A federal judge has dismissed a lawsuit filed by a Davenport man claiming he was unfairly treated by police and other city officials during a 2010 arrest.
In a written order to dismiss Calvin Hammock's lawsuit, Judge Charles Wolle ruled there was no evidence to support Mr. Hammock's "conspiracy theory" that officers violated his Constitutional rights. The ruling was sought by the defendants of Mr. Hammock's suit.
Judge Wolle further wrote in his order, filed Friday in the U.S. District Court in Davenport, that police acted reasonably and lawfully during the August 2010 traffic stop and arrest of Mr. Hammock, and medical personnel treated him despite his "belligerent attitude."
The judge wrote there was no indication any of the defendants had known, or treated him unfairly, because of a disability Mr. Hammock claimed he had under the Americans with Disabilities Act.
Other county officials listed in the suit, including several Scott County prosecutors and Davenport Mayor Bill Gluba, had no direct connection with Hammock's allegations, the judge said.
The order indicates Mr. Hammock, 42, will be responsible for paying the costs associated with the suit.He had filed the lawsuit pro se in July 2012, claiming he was unjustly arrested during an August 2010 traffic stop and, after being taken to the police station, groped by officers.
Other defendants in the suit included the Davenport Police Department; Davenport Police Chief Frank Donchez; Davenport police officers Brad Jensen, Samuel Miller, Epigmenio Canas, Jason Smith, Patrick Sievert, Austin Kean, James Quick and Christopher Mahieu; Genesis Health System; Dr. Steven Bashor and an unknown nurse; Scott County; and the state of Iowa.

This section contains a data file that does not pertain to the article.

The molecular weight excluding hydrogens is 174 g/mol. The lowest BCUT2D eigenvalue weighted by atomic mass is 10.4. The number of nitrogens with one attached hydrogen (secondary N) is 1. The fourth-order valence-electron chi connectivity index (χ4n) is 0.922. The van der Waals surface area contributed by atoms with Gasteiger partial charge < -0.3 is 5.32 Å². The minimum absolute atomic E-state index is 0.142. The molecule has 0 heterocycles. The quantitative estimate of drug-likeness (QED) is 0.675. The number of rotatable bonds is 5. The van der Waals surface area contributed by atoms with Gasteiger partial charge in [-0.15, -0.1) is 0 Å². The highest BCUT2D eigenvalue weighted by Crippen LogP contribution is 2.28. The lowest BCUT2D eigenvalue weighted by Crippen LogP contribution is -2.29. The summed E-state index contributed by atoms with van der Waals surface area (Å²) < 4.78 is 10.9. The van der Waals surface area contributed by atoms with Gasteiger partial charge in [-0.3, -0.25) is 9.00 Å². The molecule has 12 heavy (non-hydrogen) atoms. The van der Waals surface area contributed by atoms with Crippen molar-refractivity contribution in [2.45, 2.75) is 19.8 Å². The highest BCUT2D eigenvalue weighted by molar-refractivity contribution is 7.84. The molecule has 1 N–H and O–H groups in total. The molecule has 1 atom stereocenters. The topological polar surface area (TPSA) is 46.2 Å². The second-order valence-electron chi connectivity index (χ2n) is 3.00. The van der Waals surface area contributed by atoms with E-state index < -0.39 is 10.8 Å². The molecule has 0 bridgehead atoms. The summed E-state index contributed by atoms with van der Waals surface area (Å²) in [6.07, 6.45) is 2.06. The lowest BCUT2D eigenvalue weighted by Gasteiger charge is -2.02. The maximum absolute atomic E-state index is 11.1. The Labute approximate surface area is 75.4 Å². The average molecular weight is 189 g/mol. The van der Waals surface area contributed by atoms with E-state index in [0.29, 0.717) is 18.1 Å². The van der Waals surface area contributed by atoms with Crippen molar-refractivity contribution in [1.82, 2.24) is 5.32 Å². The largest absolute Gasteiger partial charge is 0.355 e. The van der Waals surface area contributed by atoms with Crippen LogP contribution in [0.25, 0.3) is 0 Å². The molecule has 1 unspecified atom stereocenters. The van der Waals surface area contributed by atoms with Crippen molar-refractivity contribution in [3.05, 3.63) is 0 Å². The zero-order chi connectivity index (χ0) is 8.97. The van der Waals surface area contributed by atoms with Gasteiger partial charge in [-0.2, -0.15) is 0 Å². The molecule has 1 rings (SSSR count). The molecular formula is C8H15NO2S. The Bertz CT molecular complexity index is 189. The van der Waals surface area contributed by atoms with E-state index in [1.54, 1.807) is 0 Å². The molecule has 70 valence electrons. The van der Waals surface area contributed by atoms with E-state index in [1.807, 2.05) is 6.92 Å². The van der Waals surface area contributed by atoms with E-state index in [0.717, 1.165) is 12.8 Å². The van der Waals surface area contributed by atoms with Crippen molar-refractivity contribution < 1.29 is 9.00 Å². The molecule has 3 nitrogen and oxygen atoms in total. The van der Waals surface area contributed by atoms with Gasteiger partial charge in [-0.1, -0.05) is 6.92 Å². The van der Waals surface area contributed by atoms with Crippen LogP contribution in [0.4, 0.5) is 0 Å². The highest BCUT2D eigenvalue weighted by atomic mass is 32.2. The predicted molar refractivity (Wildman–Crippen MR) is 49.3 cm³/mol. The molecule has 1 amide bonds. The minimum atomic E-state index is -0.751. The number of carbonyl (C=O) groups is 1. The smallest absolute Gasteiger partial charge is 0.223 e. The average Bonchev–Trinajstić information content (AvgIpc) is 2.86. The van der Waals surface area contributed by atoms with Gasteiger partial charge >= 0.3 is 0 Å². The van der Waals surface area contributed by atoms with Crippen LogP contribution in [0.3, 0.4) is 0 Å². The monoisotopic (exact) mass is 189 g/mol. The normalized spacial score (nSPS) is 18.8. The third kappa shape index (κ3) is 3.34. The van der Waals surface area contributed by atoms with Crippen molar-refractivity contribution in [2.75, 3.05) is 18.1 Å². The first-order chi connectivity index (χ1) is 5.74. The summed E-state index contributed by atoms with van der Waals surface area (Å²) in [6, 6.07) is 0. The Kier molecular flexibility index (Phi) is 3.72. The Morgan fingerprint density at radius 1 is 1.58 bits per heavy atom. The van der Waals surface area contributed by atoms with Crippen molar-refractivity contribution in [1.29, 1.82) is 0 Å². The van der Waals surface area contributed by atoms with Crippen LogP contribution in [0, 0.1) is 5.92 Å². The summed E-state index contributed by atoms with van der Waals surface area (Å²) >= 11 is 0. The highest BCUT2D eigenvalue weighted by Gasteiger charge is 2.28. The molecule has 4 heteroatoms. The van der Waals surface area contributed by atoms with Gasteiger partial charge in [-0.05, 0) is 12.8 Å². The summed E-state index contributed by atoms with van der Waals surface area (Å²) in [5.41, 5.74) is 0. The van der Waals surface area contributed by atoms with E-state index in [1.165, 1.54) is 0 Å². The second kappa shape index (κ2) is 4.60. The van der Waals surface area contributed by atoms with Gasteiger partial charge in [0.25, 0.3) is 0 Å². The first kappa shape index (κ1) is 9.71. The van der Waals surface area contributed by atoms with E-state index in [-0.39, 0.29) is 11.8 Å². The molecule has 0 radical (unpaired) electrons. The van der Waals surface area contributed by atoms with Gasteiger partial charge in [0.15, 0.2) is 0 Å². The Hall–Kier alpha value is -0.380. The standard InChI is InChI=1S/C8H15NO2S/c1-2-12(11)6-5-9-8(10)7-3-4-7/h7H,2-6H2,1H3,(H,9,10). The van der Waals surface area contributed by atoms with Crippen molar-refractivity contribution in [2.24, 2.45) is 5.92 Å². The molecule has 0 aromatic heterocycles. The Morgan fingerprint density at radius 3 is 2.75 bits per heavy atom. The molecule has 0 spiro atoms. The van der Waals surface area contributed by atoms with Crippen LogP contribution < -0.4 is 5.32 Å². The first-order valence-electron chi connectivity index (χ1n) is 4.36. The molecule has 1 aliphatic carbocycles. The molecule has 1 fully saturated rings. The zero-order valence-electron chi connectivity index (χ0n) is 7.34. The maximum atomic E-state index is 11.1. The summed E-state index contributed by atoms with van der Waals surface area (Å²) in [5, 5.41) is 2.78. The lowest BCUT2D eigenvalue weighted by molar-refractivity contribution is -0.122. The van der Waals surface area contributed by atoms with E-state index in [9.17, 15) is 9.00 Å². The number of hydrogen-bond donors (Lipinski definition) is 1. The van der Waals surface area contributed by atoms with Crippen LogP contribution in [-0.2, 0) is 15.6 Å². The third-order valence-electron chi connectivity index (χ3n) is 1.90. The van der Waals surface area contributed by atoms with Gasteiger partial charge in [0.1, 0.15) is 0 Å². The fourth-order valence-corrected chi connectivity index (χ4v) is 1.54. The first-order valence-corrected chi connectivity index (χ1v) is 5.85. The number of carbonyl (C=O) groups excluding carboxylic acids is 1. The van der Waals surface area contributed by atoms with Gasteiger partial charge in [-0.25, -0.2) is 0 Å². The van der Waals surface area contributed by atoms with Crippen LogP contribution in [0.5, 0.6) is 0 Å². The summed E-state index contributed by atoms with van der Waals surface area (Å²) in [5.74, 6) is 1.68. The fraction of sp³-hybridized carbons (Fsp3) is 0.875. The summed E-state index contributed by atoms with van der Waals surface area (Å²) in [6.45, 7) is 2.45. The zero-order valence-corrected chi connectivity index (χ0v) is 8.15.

Mr. Hammock was arrested in November 2012, for allegedly stabbing a person at the Chorus Line nightclub at 4128 N. Brady St., Davenport.Court records show he has pleaded guilty to disorderly conduct related to the nightclub incident, and the court dismissed counts of willful injury, assault while displaying a weapon and going armed with intent.
Today is Tuesday, Sept. 16, the 259th day of 2014. There are 106 days left in the year.
1864 — 150 years ago: A fine lumber mill is on the course of erection at Andalusia. A flouring mill at that location is doing a fine business. 1889 — 125 years ago: J.B. Lidders, past captain of Beardsley Camp, Sons of Veterans, returned from Paterson, N.Y., where he attended the National Sons of Veterans encampments. 1914 — 100 years ago: President Wilson announced that he had received from the imperial chancellor of Germany a noncommittal reply to his inquiry into a report that the emperor was willing to discuss terms of peace. 1939 — 75 years ago: Delegates at the Illinois Conference of the Methodist Church in Springfield voted to raise the minimum pay of ministers so that every pastor would get at least $1,000 annually. 1964 — 50 years ago: An audience of more than 2,600 persons jammed into the Davenport RKO Orpheum theater with a shoe horn feasted on a Miller-Diller evening that was a killer night. Phyllis Diller sent the audience with her offbeat humor. And send them she did! It was Miss Diller's third appearance in the Quad-Cities area. 1989 — 25 years ago: A few years ago, a vacant lot on 7th Avenue and 14th Street in Rock Island was a community nuisance. Weeds grew as high 18 inches. Today, the lot has a new face, thanks to Michael and Sheila Rind and other neighbors who helped them turn it into a park three weeks ago.